Switzerland ain't safe anymore, it hands over US taxpayer to the IRS. Lichtenstein I believe still has actual banking secrecy laws. Perhaps also Monaco.

And fleeing fleecing by the government isn't anti-patriotic, it's entirely patriotic because the United States was never intended to have a federal government of such size and power that it would ever need to fleece the taxpayers, so keeping the money away from the minions of the tyrant at the IRS is an entirely patriotic thing to do because it starves the tyrant of the funds he needs to tyrannize the taxpayers.

In fact, tax avoidance is a civil right.
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Re: Bernie Sanders

Post by rachelbean » Thu Jan 21, 2016 10:21 am

The fucked up thing about the fee for renouncing citizenship is that if it's meant to hurt tax dodgers it makes no sense because if you have enough money that you want to fuck off and leave the U.S. behind then $2400 isn't really going to be much for you. The people that it hurts are people like me who just want to make a life somewhere else, and my choice is put it on a credit card and/or give up that years family holiday. I'm not taking anything away from the U.S. besides the taxes that I would pay if I lived there, and whilst I made a lot more money back home than I do here, in the grand scheme of things it's just a tiny drop in a very big bucket.

I have to file taxes in the US every year despite not having earned anything there since 2011. My taxes here will be higher so I won't owe them money UNTIL my retirement fund hits 10k (which will be next year) and which time I'll get put into a special bracket and have to file FBAR and then I will start owing money. So, I will find the money before that to leave officially, but I find it rather fucked up that I'm put in a place to have to make that decision due to taxes. If it wasn't for that there would be no reason for me to give up my citizenship.
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Re: Bernie Sanders

Post by NineBerry » Thu Jan 21, 2016 10:30 am

It's quite simple:

1. As long as you were a citizen and grew up in the US the state did provide for you. You were able to use public infrastructure maybe even went to a state school without paying any taxes. So you share some responsibility in paying back to the state.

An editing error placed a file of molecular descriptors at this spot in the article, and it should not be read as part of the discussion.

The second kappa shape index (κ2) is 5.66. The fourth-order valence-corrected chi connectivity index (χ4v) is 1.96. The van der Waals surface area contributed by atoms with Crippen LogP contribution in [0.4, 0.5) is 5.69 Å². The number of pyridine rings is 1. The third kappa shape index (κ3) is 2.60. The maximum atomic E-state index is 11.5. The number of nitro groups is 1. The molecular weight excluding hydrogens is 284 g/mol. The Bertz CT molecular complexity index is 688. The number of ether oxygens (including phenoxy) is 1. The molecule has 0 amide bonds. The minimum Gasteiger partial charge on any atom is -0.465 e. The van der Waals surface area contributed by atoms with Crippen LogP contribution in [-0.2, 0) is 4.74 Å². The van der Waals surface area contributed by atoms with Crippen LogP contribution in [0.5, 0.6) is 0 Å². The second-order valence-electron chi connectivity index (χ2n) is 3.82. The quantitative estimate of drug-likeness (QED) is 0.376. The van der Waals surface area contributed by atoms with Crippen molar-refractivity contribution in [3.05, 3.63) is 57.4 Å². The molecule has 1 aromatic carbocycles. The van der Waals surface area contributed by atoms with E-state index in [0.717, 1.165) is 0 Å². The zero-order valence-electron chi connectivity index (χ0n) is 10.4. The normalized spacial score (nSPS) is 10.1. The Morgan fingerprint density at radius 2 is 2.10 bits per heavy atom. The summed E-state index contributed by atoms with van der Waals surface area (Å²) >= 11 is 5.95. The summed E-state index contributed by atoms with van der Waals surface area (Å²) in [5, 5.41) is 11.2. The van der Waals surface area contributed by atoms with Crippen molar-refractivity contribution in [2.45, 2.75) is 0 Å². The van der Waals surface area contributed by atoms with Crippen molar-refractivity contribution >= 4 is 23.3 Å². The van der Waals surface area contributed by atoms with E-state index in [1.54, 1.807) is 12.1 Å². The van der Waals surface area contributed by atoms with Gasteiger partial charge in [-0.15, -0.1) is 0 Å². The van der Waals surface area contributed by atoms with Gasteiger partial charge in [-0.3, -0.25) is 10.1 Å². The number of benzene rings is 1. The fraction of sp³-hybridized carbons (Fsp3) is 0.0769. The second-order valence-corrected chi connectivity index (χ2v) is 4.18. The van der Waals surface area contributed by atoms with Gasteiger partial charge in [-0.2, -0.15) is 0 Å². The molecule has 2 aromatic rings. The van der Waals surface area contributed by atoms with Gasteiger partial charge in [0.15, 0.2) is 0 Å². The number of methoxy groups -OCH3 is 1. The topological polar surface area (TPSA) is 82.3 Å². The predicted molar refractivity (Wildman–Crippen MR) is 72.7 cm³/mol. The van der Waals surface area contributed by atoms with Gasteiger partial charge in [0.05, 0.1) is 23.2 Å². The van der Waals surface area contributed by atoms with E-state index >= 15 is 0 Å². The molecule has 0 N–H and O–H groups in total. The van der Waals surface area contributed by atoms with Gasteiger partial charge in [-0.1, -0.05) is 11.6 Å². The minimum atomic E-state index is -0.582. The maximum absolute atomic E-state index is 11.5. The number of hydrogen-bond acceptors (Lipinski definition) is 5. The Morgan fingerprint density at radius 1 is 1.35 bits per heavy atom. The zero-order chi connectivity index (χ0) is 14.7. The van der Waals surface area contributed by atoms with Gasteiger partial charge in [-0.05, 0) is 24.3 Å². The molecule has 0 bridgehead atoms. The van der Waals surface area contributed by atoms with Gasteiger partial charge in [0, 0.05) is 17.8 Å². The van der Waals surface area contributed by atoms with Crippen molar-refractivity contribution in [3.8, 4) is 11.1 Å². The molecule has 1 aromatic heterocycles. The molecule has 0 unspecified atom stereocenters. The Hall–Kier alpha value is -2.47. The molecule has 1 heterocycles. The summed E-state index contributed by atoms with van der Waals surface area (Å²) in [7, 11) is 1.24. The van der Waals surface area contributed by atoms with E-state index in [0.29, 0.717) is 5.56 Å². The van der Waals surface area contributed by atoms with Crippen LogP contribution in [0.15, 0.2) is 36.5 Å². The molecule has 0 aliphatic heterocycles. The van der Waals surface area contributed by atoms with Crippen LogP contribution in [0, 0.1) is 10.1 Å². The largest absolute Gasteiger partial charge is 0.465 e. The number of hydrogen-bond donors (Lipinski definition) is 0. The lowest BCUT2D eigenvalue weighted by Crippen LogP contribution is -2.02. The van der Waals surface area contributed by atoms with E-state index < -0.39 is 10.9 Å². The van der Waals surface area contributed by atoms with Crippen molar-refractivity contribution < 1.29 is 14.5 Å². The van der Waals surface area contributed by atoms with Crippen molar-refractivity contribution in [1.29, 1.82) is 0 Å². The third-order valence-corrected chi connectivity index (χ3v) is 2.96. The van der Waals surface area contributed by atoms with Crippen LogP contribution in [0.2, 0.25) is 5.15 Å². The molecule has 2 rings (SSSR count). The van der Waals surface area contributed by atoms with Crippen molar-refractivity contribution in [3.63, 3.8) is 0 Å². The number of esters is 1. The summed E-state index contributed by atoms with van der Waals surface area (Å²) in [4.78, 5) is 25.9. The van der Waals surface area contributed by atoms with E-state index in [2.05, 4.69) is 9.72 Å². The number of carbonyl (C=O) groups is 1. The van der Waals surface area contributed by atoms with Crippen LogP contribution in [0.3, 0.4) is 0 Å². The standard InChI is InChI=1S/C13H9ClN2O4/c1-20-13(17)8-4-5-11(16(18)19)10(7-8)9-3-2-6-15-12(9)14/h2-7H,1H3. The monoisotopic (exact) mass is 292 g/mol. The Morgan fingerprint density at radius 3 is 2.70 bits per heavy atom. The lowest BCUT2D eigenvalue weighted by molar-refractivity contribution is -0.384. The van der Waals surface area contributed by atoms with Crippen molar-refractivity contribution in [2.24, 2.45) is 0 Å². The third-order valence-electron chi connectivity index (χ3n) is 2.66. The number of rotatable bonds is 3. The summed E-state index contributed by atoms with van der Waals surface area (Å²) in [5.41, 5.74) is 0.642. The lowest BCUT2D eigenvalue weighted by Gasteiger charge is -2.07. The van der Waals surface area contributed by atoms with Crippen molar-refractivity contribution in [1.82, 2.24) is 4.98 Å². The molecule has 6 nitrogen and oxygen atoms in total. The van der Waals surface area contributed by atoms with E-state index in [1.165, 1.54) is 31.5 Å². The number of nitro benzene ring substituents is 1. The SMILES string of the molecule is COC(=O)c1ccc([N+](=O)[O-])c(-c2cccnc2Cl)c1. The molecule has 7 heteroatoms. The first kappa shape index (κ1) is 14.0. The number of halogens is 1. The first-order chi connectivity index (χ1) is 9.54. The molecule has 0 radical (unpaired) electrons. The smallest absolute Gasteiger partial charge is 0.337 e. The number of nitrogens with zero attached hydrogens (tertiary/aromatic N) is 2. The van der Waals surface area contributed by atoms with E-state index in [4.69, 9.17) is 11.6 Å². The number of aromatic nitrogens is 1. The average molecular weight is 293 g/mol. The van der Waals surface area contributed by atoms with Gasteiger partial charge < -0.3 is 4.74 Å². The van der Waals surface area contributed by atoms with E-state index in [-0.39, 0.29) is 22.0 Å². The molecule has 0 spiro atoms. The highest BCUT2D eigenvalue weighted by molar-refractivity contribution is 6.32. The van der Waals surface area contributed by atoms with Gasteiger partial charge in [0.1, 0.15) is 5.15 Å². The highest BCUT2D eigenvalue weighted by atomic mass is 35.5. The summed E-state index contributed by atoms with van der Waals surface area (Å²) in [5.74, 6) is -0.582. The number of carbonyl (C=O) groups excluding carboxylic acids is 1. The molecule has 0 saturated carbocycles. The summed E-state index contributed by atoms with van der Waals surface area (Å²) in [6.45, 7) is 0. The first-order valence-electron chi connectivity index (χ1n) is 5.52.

2. As long as you are still a citizen you have a right to return to the US later and then benefit from the government once again without paying taxes (when you are old).

Imagine someone spending his early years in the US (school, university), then going to a different country for work and returning to the US as a senior. Using a lot of public infrastructure (as a youth and elder) but paying hardly any taxes. Would not seem fair.

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Re: Bernie Sanders

Post by rainbow » Thu Jan 21, 2016 10:52 am

Seth wrote: In fact, tax avoidance is a civil right.
The only countries that levy no taxes are Communist.

I suggest that you move to the Libertarian Paradise of North Korea.
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Re: Bernie Sanders

Post by rachelbean » Thu Jan 21, 2016 10:55 am

NineBerry wrote:It's quite simple:

1. As long as you were a citizen and grew up in the US the state did provide for you. You were able to use public infrastructure maybe even went to a state school without paying any taxes. So you share some responsibility in paying back to the state.

2. As long as you are still a citizen you have a right to return to the US later and then benefit from the government once again without paying taxes (when you are old).

Imagine someone spending his early years in the US (school, university), then going to a different country for work and returning to the US as a senior. Using a lot of public infrastructure (as a youth and elder) but paying hardly any taxes. Would not seem fair.
I paid taxes whilst I lived there (nearly 20 years of work) and have lots of money in social security which I will never claim. I went to public school through age 10, after which time I was home-schooled (and paid to a private organization) through to graduation. After 18 I paid for private insurance and private loans for school. I live and work and am a citizen in a different country, only having been to the us on holiday two weeks out of the last 4 years. Why should I imagine a fake scenario when I have my own actual one? Regardless, if it's not fair then why would I be charged to give up rights to my social security? Shouldn't my leaving any claims to US infrastructure be welcomed? The U.S. arbitrarily quadrupled the fee to renounce citizenship in 2014 with no explanation. The ONLY other country besides the US that taxes it's expats is Eritrea, which is an African dictatorship. I find it really weird that anyone would try and defend that.